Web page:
Posted: July 17, 2003
SUSSEX REPUBLICANS GO FOR BYRNE
By Celia Cohen
Grapevine Political Writer
Phyllis M. Byrne, known for the hours she puts
in on Republican causes, has been elected the Sussex County party
chairwoman, although it took a circuitous route for her to get
Byrne won the right Monday evening to serve
out the unexpired four-year term of Keller Hopkins, who resigned in
May from the top post in the most Republican of Delaware's three
counties to spend more time on his construction firm. Her tenure
will last until April 2005.
Byrne defeated John L. Rieley in a vote by
secret ballot, 27-19 with two abstaining, at a meeting at the
Delaware Technical & Community College campus in Georgetown.
"I believe people know how hard I work," Byrne
said. "I have a pretty strong following in the county."
The election moved Byrne up from the Sussex
vice chairwoman, a post she assumed in 2001, and Rieley agreed
immediately after the vote to accept the second ranking spot.
Byrne is a Lewes resident who can be found
seemingly always at the county party headquarters in Georgetown. Her
Republican credentials include work as a White House aide for George
H.W. Bush, the father of the current president.
Rieley is a Millsboro poultry farmer who
challenged state Sen. George H. Bunting Jr., a Bethany Beach
Democrat, in the 20th Senatorial District in 2002.
For a time it was Rieley who appeared to have
the Sussex chairmanship sewn up. After Hopkins resigned, the county
Republicans set up a search committee, chaired by state Sen. Gary F.
Simpson of Milford, to nominate a replacement. After Byrne said
initially she wasn't interested in the job, Rieley emerged as a
likely possibility, but Byrne later reconsidered.
The committee interviewed both of them and
recommended Rieley, Simpson said.
Then came talk that there might not even be an
election. The party bylaws provided for the vice chair to take over
if the top post opened up, which meant Byrne could claim it if she
It was a situation that could have festered.
Then J. Everett Moore Jr., a Georgetown lawyer who stepped down in
May as the Republican state chairman, warned that an election was
essential to the interests of the party. Moore may not have a title
these days, but he remains perhaps the most influential Sussex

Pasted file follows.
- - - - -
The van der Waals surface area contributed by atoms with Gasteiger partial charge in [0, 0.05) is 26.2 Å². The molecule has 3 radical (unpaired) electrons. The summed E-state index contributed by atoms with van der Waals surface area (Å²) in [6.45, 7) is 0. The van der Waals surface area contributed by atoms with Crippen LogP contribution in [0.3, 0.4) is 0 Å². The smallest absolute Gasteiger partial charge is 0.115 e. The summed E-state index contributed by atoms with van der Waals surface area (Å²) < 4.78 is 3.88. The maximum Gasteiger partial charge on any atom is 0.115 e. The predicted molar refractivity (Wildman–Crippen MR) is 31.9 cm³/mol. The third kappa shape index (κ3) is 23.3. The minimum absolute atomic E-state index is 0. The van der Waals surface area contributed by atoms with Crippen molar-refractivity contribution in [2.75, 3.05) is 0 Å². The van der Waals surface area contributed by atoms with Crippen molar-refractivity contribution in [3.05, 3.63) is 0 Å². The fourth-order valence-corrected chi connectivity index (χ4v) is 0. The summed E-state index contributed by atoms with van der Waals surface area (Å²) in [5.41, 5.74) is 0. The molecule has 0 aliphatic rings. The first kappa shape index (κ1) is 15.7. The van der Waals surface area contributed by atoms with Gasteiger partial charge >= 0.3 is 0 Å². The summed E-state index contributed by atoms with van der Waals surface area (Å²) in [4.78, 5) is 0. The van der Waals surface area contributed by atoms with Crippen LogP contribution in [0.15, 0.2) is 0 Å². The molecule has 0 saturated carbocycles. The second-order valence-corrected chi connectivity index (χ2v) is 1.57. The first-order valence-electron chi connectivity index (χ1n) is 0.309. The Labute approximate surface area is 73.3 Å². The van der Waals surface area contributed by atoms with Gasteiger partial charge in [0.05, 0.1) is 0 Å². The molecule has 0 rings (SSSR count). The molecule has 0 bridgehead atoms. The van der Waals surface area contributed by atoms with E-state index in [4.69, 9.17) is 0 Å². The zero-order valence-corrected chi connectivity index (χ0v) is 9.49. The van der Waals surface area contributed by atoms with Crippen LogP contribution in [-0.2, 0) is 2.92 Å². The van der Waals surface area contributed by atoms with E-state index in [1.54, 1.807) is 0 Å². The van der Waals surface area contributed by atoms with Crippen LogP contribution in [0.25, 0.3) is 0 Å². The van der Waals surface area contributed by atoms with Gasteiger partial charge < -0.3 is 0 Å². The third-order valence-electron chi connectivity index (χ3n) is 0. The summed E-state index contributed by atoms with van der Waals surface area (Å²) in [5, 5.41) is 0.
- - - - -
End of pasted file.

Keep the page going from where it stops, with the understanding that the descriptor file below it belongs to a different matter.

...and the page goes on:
County Republican, and plans for an election proceeded.
"We have to have an election so that we can
let the committee people decide," Moore said.
The vote was scheduled for a meeting last
month, but there were questions about whether a quorum was present,
so it was postponed until Monday. The delay apparently helped Byrne
to build her support.
There was more at stake for the Republican
Party than a simple contest for county chair, because Sussex has
become fundamental to its fortunes. For example, a heavy Republican
turnout there in 2002 salvaged a victory for Attorney General M.
Jane Brady and let the party roar to a 29-12 edge in the state House
Moore warned that a split in county ranks
would be damaging to William Swain Lee, the Sussex retired judge who
is the front-runner for the 2004 gubernatorial nomination in an
underdog role against Gov. Ruth Ann Minner, the first-term Democrat.
"We have to come out of this united. We have
to elect a Sussex County governor," Moore said.
Lee pronounced himself satisfied with the
outcome. He did not take sides and was safely upstate at a
Republican function when the election took place. "The result was
probably the best one," he said. "Phyllis has built up a lot of
loyalty. John is a relative newcomer, but he is now a factor in the
Sussex unity may or may not turn out to be
elusive, but at least there were no questions raised about the
legitimacy of the election. Bradley Layfield, the treasurer who
oversaw the vote, took care of that when he gave instructions for
filling out the ballots.
"Make sure you write only one name. We don't
want another Florida incident," Layfield said.
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